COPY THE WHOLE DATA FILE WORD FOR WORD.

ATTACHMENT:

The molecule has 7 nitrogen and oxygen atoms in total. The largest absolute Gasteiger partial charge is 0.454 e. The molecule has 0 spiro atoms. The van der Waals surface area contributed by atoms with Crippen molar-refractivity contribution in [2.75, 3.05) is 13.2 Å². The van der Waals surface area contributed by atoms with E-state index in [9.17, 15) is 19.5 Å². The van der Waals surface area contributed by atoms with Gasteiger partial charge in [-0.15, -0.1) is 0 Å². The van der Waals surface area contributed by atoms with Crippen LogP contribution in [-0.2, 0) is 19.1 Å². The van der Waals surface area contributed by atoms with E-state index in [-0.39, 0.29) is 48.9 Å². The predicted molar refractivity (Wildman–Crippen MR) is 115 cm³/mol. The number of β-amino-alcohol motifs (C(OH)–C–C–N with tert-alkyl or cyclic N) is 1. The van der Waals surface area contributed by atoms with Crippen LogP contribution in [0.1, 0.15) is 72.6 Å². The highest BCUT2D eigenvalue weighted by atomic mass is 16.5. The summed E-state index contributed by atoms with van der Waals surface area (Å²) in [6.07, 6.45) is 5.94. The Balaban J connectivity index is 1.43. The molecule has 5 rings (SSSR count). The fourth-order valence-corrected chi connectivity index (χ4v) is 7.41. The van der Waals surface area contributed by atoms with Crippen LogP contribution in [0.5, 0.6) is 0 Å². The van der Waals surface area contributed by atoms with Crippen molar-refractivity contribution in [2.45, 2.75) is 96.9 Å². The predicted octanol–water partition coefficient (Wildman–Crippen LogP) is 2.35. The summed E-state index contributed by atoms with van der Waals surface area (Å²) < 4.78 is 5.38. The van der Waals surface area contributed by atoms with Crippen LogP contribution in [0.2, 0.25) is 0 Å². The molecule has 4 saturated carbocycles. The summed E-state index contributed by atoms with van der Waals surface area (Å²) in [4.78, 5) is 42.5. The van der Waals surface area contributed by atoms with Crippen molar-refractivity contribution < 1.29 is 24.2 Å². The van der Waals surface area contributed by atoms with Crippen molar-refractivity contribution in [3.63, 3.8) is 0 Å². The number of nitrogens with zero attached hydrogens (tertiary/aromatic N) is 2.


The molecule has 7 nitrogen and oxygen atoms in total. The largest absolute Gasteiger partial charge is 0.454 e. The molecule has 0 spiro atoms. The van der Waals surface area contributed by atoms with Crippen molar-refractivity contribution in [2.75, 3.05) is 13.2 Å². The van der Waals surface area contributed by atoms with E-state index in [9.17, 15) is 19.5 Å². The van der Waals surface area contributed by atoms with Gasteiger partial charge in [-0.15, -0.1) is 0 Å². The van der Waals surface area contributed by atoms with Crippen LogP contribution in [-0.2, 0) is 19.1 Å². The van der Waals surface area contributed by atoms with E-state index in [-0.39, 0.29) is 48.9 Å². The predicted molar refractivity (Wildman–Crippen MR) is 115 cm³/mol. The number of β-amino-alcohol motifs (C(OH)–C–C–N with tert-alkyl or cyclic N) is 1. The van der Waals surface area contributed by atoms with Crippen LogP contribution in [0.1, 0.15) is 72.6 Å². The highest BCUT2D eigenvalue weighted by atomic mass is 16.5. The summed E-state index contributed by atoms with van der Waals surface area (Å²) in [6.07, 6.45) is 5.94. The Balaban J connectivity index is 1.43. The molecule has 5 rings (SSSR count). The fourth-order valence-corrected chi connectivity index (χ4v) is 7.41. The van der Waals surface area contributed by atoms with Crippen LogP contribution in [0.5, 0.6) is 0 Å². The van der Waals surface area contributed by atoms with Crippen molar-refractivity contribution in [2.45, 2.75) is 96.9 Å². The predicted octanol–water partition coefficient (Wildman–Crippen LogP) is 2.35. The summed E-state index contributed by atoms with van der Waals surface area (Å²) < 4.78 is 5.38. The van der Waals surface area contributed by atoms with Crippen LogP contribution in [0.2, 0.25) is 0 Å². The molecule has 4 saturated carbocycles. The summed E-state index contributed by atoms with van der Waals surface area (Å²) in [4.78, 5) is 42.5. The van der Waals surface area contributed by atoms with Crippen molar-refractivity contribution < 1.29 is 24.2 Å². The van der Waals surface area contributed by atoms with Crippen molar-refractivity contribution in [3.63, 3.8) is 0 Å². The number of nitrogens with zero attached hydrogens (tertiary/aromatic N) is 2.